Looking at art works or movies is a great way to open ourselves to the meaning of the Gospels. Seeing can bypass our preconceived notions, giving us new vistas of enlightenment. With painting or sculpture one needs to sit quietly and absorb the dynamics of the piece. The drama of movies more easily engages us and offers a way to conversation about the Gospel with other members of your family.
This Sunday's Visual Meditation
- An image of bread and fish from the Catacombs. (click red text)
- Third to fourth century sarcophagus . (click red text)
- ¬An Illumination from the Duc of Berry prayerbook (click red text).
- ¬Tintoretto’s The Miracle of the Loaves and Fishes (click red rext).
- Mafa [The Miracle of the Loaves and Fishes] (https://www.ncronline.org/blogs/soul-seeing/seeing-all-life-through-banquet-lens) (click red text)
- ¬John Reilly The feeding of the five thousand (click red text)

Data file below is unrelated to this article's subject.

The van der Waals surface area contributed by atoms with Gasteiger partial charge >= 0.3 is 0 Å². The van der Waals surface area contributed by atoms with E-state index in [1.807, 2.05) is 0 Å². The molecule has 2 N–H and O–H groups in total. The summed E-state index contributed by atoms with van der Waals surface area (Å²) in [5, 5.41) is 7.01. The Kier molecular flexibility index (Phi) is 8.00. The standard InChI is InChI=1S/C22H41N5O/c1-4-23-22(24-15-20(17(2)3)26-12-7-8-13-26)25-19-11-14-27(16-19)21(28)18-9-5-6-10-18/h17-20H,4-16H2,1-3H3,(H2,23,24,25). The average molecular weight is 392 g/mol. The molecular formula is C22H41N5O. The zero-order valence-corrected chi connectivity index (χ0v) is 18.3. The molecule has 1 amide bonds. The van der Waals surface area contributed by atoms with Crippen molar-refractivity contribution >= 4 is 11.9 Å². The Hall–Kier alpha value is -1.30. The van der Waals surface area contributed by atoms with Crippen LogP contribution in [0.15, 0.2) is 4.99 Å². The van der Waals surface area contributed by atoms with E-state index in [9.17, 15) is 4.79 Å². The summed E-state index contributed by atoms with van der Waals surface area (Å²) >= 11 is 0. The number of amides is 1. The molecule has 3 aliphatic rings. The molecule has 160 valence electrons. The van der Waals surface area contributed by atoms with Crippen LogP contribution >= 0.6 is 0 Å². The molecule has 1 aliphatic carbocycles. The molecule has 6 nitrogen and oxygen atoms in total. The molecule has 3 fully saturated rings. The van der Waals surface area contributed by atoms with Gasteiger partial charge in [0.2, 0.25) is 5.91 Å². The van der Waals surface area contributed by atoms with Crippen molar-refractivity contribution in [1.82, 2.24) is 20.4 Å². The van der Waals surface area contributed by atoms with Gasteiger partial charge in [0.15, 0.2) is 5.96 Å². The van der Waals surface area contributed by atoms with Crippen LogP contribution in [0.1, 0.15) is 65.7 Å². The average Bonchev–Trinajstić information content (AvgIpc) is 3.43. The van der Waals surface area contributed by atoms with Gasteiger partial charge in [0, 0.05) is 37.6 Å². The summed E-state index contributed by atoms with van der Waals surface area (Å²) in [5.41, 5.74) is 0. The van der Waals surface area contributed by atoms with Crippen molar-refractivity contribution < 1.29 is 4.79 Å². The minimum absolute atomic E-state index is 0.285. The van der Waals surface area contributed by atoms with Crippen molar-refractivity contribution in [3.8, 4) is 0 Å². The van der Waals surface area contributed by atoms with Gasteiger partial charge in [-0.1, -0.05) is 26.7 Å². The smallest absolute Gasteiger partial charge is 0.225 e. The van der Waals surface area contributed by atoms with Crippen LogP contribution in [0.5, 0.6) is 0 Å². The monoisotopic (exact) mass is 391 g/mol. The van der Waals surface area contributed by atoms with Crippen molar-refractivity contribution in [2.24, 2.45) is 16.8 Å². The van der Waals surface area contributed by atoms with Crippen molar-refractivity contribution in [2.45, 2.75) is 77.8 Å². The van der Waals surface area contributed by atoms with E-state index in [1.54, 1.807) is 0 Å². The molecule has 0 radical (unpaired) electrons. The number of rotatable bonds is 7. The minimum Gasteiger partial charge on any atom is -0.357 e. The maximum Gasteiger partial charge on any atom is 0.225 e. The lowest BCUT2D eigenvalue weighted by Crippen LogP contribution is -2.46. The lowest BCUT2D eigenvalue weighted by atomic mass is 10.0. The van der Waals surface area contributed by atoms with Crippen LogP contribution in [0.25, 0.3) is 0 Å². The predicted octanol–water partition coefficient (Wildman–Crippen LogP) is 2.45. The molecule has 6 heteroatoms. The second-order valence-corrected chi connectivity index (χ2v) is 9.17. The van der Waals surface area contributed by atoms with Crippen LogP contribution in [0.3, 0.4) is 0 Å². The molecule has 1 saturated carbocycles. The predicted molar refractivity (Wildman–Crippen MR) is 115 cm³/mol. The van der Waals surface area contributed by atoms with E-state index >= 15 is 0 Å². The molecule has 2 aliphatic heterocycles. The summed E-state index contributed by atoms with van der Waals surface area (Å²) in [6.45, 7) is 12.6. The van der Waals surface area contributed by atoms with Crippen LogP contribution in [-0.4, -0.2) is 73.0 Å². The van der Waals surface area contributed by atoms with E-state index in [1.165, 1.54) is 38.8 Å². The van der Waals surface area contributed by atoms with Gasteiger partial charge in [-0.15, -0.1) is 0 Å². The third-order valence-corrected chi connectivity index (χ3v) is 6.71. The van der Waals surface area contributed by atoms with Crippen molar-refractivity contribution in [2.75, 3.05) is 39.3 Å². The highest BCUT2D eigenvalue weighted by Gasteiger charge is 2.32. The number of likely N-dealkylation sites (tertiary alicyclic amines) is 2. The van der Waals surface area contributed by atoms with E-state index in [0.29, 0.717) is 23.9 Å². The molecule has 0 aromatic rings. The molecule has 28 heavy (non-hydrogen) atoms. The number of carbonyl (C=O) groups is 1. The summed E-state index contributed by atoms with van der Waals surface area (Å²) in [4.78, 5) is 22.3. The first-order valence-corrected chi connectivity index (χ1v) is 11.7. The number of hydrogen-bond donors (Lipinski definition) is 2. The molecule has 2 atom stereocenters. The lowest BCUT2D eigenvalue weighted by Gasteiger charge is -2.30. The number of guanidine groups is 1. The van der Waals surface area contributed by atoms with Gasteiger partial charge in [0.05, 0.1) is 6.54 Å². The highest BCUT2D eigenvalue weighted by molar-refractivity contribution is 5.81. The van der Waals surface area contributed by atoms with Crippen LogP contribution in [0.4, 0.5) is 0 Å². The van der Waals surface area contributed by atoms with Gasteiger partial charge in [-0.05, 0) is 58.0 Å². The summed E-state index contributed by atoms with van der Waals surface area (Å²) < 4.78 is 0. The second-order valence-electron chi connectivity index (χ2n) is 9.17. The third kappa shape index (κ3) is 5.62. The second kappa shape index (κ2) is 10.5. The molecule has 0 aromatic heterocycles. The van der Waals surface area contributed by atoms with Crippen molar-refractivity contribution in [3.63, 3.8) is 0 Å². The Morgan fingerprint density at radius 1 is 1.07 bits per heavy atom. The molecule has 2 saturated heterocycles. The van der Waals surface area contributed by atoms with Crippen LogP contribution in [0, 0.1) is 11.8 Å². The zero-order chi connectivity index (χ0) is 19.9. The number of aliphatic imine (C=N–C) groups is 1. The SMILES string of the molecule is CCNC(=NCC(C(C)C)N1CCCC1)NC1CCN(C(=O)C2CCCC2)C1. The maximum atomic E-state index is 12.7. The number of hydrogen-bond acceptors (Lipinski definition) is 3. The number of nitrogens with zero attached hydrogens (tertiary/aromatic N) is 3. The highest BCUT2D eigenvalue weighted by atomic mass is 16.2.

The purpose of mulling meditations is to offer a few ideas that one can mull about while doing other occupations. There are many things we do in our day that do not require our full attention - some things which are largely done on automatic pilot - like driving a car or peeling the potatoes. While we give these our attention, part of our mind is still at work mulling on other things and unless it is given something positive to feed on, we easily feed on negative thoughts. Personally I find mulling time the most likely time for God to get through to me. Because I am not so conscious of myself, God gets through the cracks and opens my heart to look at life differently.
Two practical times for mulling can be when exercising and when driving. Some small preparations for integrating such prayer into these exercises can be helpful.
As you do your preparatory stretches, pray the line of the Psalm "I praise you God for I am wonderfully made!"
Similarly when doing your concluding stretches use the prayer of St Clare "Praised be you, my God, for creating me!"
Have some music that you find helps you turn you mind and heart to God and play that for the first 10 minutes or so of your trip.
This Sunday's Mulling Meditation
As you go through this week, mull on the strength you could draw on from the Eucharist you have received on Sunday. Consciously try to make it a focal point of prayer.